A Potted History on Riverside
The original Invergloy Estate was created some time in the middle of the 19th Century. The exact date isn’t clear, but the house would have been built before the boathouse, and 1860 is still visible above the boathouse door.
Probably its date was carved on the main house too, but sadly it was totally destroyed by fire in 1948 and the ruins were later bulldozed flat. If you walk along to the present Invergloy House, you will pass the site where the old house stood. You will be on Mr & Mrs Cairn’s’ property by then, and their residence, the present Invergloy House, is a conversion of the coach house and stables which served the old house, and alone survived the fire.
In it’s heyday Invergloy must have been impressive. The estate stretched right over the hill behind us, across all of Upper Glen Gloy and up to the watershed between the glen and Glen Spean, so anyone standing on the edge of Invergloy land could have looked down on Roy Bridge. Two entrances served it; each with a gate-keeper’s lodge and long drives lined with the newly fashionable rhododendron shrub. There were substantial kennels, a schoolroom for children of the estate workers and house staff. In the walled gardens there were great quantities of topsoil imported from Ireland on the proprietor’s own ships. These ships were able to use the Caledonian Canal to enter Loch Lochy, and they off loaded their cargo at a private pier built specially for the purpose. Much of the building materials and lavish furnishings arrived via the same route.
Around 1901 the Invergarry and Fort Augustus Railway Company approached the then owner of Invergloy, a Mr Bailey, for permission to track across his land on their way from Spean Bridge north-east to Loch Oich. Permission was granted and a private “halt” was built for Mr Bailey’s use. Grandiose plans for the line to continue to Inverness were never implemented, so it stopped at Fort Augustus, and never had a hope of being profitable. It closed before World War 11, reopened briefly for the carriage of munitions during the war, then closed for good in 1946. With the rails lifted, the bridges mostly removed, and with brambles and rhododendrons rampant, the route is barely passable for walkers, but Invergloy Halt is still there, in the form of a reconstructed guesthouse.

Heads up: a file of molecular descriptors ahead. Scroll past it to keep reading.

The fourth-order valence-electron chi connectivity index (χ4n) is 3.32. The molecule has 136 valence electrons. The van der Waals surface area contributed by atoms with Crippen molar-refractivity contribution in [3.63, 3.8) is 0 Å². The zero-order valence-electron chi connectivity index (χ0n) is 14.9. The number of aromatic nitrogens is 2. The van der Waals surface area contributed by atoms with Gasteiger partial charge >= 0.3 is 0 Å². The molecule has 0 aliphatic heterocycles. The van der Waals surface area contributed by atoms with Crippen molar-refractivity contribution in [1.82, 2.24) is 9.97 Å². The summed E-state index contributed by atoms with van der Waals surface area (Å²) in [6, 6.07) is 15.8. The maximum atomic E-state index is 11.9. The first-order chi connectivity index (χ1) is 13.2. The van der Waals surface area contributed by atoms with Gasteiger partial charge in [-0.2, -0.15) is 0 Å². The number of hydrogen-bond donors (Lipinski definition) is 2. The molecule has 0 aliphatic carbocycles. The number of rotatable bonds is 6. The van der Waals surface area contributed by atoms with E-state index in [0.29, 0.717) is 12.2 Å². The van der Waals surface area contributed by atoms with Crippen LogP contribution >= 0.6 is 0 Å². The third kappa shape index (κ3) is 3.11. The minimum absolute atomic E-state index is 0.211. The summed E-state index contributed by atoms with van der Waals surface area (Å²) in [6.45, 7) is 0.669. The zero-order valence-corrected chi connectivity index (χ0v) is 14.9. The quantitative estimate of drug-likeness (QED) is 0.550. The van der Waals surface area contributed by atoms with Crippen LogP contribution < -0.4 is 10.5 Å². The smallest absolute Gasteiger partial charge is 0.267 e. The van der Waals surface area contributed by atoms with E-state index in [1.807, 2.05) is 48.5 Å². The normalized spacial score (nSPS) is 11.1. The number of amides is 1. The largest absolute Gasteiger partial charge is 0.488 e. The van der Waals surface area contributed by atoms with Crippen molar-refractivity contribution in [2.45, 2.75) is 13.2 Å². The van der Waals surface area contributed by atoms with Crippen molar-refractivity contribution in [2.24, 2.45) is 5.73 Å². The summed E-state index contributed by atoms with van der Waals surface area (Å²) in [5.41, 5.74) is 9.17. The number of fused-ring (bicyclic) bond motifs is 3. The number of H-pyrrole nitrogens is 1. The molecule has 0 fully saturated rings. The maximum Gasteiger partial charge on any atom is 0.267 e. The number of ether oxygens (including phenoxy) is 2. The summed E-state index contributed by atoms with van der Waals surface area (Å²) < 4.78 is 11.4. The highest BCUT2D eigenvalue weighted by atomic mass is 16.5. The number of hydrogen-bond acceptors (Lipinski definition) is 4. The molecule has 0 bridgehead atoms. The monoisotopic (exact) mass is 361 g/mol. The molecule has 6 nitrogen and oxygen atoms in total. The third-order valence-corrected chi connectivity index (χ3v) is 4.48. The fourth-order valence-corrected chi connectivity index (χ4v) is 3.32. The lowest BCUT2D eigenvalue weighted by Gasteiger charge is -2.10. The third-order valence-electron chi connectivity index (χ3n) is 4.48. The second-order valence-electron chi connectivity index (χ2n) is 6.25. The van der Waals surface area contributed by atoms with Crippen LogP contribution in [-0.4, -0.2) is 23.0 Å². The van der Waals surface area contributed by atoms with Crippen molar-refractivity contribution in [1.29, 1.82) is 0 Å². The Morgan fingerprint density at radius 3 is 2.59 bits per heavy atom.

At the time of the fire, Invergloy had been stripped of much of its land and it had been a hotel for a couple of years. Not too successful a one by all accounts! It was empty when the blaze started, and there was a hint of skulduggery, but the insurers paid up! The estate changed hands once or twice shrinking the while to a mere 56 acres. The coach house conversion was undertaken and completed in 1952.
Then after more changing of hands, the then owners Mr & Mrs Douglas, their family all grown, wedded and dispersed, decided to build a much smaller house in the nicest corner of their grounds, and to sell the rest. Hence the appearance of Riverside, the bungalow in front of your lodge, in it’s own 12 acres. Mr & Mrs Douglas didn’t survive the move more than a few years.
David & Joan Bennet arrived in 1978 and erected the three chalets and opened for business in May 1980. Over the next 20 years they worked extremely hard on the gardens, planting hundreds of shrubs and bulbs and turning them into the beautiful grounds that you see today.
Steve and Marilyn Dennis moved north from Hampshire in February 2001 to run Riverside Lodges, and tried hard to maintain and add to the gardens; season by season. They had stayed at Riverside Lodges as guests most years since 1985 and fell in love with the beauty of the area and Riverside.
The King family (John, Janie, Pauline and Iain) fell in love with Riverside by chance and took over operation in August of 2013. Being a family of keen fishermen and gardeners you will often see them around the property enjoying all that Riverside has to offer. With years of experience in the hospitality industry I am here to make sure your stay is as perfect as you can imagine.
Riverside Lodges is open all year and every season looks different, so perhaps you may be tempted to see the beauty of this area in the winter months, the snow capped mountains add to the splendour of this beautiful location.